“Mi scuso, sir. The Colosseum is closed,” the guard responded with little sympathy.
The wrestler lumbered away, huffing and muttering to himself. We were next in line. My mom stepped up to the security guard hoping to convince him to admit us into the Colosseum, even though we had arrived two minutes past closing time. His answer was the same.
My mom broke out in fluent Italian.
She explained to him that we were visiting from America and would only be in Rome for one night; we had to head back to her grandmother’s house in Strangolagalli (a small, little-known town) tomorrow. She pleaded with the man to let us into the ancient Roman ruin, just for one minute. Just for one picture.
The surly wrestler still lingered several feet away and latched onto another opportunity to persuade the guard. He approached my mom, “You speak Italian. Can you please explain to this man who I am? I’m a WRE-STL-ER. For WWE. And I don’t know when I’ll ever come back to Rome. He needs to let me in there.” I wondered what the man was hoping to find inside the illustrious ruin.
My mother told the wrestler that the guard was clearly not allowing anyone inside, but he insisted that she try to reason with the man. Irritated, my mother turned back to the security guard and told him, in Italian, what the man wished her to say. The guard again refused.
As my mom continued in her melodic native tongue, the guard finally exploded into laughter. “Where did you learn to speak?” he inquired, “you speak Italian of the Vecchi,”—Italian of the Old People. Growing up in a house with my Nonna and Nonno—the endearing Italian names for Grandma and Grandpa—caused my mother to learn an aged dialect from a trifling town. My mom’s unintentional linguocentricity had charmed the guard—much like the way that the honeyed drawl of an American Southerner delights a die-hard Yankee. He told her to pretend we were leaving; then, he would let us in when the wrestler had vacated the area.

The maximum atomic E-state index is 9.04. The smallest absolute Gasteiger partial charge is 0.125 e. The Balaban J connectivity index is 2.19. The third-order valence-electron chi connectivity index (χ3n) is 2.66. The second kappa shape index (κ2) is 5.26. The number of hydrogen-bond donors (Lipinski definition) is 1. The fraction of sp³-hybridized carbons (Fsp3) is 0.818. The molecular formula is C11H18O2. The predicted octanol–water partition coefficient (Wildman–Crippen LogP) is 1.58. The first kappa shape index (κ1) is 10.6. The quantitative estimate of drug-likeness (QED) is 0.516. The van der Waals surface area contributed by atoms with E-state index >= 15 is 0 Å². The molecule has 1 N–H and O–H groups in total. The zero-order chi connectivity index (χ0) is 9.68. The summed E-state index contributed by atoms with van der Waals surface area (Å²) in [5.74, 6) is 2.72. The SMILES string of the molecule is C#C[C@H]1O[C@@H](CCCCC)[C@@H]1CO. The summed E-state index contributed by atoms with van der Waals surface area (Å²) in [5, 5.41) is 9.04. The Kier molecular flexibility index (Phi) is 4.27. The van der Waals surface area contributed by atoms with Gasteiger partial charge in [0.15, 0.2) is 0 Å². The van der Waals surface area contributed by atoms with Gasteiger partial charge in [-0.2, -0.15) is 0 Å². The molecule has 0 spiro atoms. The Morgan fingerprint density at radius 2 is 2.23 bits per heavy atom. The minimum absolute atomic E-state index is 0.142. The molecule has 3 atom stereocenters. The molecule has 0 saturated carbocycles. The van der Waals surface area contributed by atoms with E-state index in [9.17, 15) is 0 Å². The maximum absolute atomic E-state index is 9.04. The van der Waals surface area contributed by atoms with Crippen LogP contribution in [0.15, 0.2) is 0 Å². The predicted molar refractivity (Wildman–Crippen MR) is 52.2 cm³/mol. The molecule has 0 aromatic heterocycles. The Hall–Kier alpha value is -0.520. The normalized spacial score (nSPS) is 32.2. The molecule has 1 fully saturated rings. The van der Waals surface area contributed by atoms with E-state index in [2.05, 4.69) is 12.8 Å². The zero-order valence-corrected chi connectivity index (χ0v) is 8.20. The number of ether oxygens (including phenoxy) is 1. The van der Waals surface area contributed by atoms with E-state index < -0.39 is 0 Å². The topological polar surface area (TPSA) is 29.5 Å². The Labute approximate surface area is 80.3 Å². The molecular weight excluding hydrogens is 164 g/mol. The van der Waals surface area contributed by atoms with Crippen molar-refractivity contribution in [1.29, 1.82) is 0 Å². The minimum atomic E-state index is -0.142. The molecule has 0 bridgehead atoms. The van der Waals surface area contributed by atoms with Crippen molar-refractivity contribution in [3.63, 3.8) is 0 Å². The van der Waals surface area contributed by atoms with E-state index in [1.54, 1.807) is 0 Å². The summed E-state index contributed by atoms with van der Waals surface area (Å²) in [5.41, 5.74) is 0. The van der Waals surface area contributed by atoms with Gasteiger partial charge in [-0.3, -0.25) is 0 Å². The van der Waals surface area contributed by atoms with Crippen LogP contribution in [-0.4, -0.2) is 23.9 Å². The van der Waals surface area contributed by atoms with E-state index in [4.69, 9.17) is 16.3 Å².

Trudging away from the scene, we tried our best to look disappointed and discouraged. It worked. The assertive American athlete shuffled away, finally abandoning his aspirations.
Confirming the wrestler’s departure—yet still hoping the promise wasn’t a mere mirage—my mom and I scrambled back to the entrance with gusto. The guard simply smiled at us and moved aside to allow us in.
A chipped archway beckoned us into the arena—I imagined the once contemporary beauty of the structure that now consisted of three crumbling stories of articulated arches. I pressed my palm against the decaying wall of bricks, a vain hope that the history of the edifice would be absorbed into my skin.
I envisioned the extravagance of the sea battles with the entire ground floor of the Colosseum flooded with water, makeshift flat-bottom boats and self-appointed sailors enacting bloodshed for the entertainment of a hungering audience. I saw gladiators in bloodstained battle storming the ground. Lions hunting criminals, elephants charging bands of convicts, and trained professionals slaughtering hundreds of animals, some to the point of extinction—all for sport.
The air was thick with irony as I contemplated how our tenacious wrestling friend might have been treated 2,000 years before. He would not have had to haggle his way in—he would have been worshipped as a brutal hero of the arena. And my mom and I would have served as casualties for Nero’s bloody amusement.
Silent and reflective, we stood there. Solitary figures against a glorious backdrop of antiquity—like lonesome time travelers. We had broken the boundaries of history, surrounded by infinite quiet (a silence not known once filled with spectators)—no babbling guide pouring useless facts into our ears. Just mystery and death and a setting sun. My mom pulled me close.
In this moment…mother and daughter. Alone. Contemplating the past of another people. I felt intrinsically linked to our long lost Italian ancestors, and yet decidedly separate.
Realizing the rarity of this opportunity, I was bursting with vitality; I stepped back from my mom, took a running start, and cartwheeled along the path surrounding the ground level of the arena. “Who else can say they cartwheeled inside the Colosseum?” I asked, intoxicated from my mischief.
“All right, signore. Andiamo. It’s time for us to lock up.” The guard had silently crept up behind us.
That night we walked the streets of Rome with soul. Every street peddler with roses, we obliged. Every avenue musician, we applauded. Every roadside artist, we revered. High on our secret adventure.